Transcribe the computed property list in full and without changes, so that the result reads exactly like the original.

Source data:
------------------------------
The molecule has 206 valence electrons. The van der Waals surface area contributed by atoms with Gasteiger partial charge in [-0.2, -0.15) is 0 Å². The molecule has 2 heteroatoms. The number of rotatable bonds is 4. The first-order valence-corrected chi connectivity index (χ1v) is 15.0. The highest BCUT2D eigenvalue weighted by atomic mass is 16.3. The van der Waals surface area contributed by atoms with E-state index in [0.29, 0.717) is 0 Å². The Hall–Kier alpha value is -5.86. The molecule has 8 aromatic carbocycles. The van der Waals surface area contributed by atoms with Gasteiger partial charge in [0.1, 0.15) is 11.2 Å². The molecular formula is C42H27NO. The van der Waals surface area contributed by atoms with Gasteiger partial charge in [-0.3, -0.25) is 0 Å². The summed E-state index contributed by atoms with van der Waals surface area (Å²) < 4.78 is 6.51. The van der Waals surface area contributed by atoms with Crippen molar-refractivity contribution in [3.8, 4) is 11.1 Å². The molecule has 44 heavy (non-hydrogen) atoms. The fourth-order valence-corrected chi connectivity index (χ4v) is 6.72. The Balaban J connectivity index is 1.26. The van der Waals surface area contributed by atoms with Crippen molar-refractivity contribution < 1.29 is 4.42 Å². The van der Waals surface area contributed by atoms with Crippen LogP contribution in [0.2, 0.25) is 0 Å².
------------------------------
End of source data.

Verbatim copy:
The molecule has 206 valence electrons. The van der Waals surface area contributed by atoms with Gasteiger partial charge in [-0.2, -0.15) is 0 Å². The molecule has 2 heteroatoms. The number of rotatable bonds is 4. The first-order valence-corrected chi connectivity index (χ1v) is 15.0. The highest BCUT2D eigenvalue weighted by atomic mass is 16.3. The van der Waals surface area contributed by atoms with E-state index in [0.29, 0.717) is 0 Å². The Hall–Kier alpha value is -5.86. The molecule has 8 aromatic carbocycles. The van der Waals surface area contributed by atoms with Gasteiger partial charge in [0.1, 0.15) is 11.2 Å². The molecular formula is C42H27NO. The van der Waals surface area contributed by atoms with Gasteiger partial charge in [-0.3, -0.25) is 0 Å². The summed E-state index contributed by atoms with van der Waals surface area (Å²) < 4.78 is 6.51. The van der Waals surface area contributed by atoms with Crippen molar-refractivity contribution in [3.8, 4) is 11.1 Å². The molecule has 44 heavy (non-hydrogen) atoms. The fourth-order valence-corrected chi connectivity index (χ4v) is 6.72. The Balaban J connectivity index is 1.26. The van der Waals surface area contributed by atoms with Crippen molar-refractivity contribution < 1.29 is 4.42 Å². The van der Waals surface area contributed by atoms with Crippen LogP contribution in [0.2, 0.25) is 0 Å².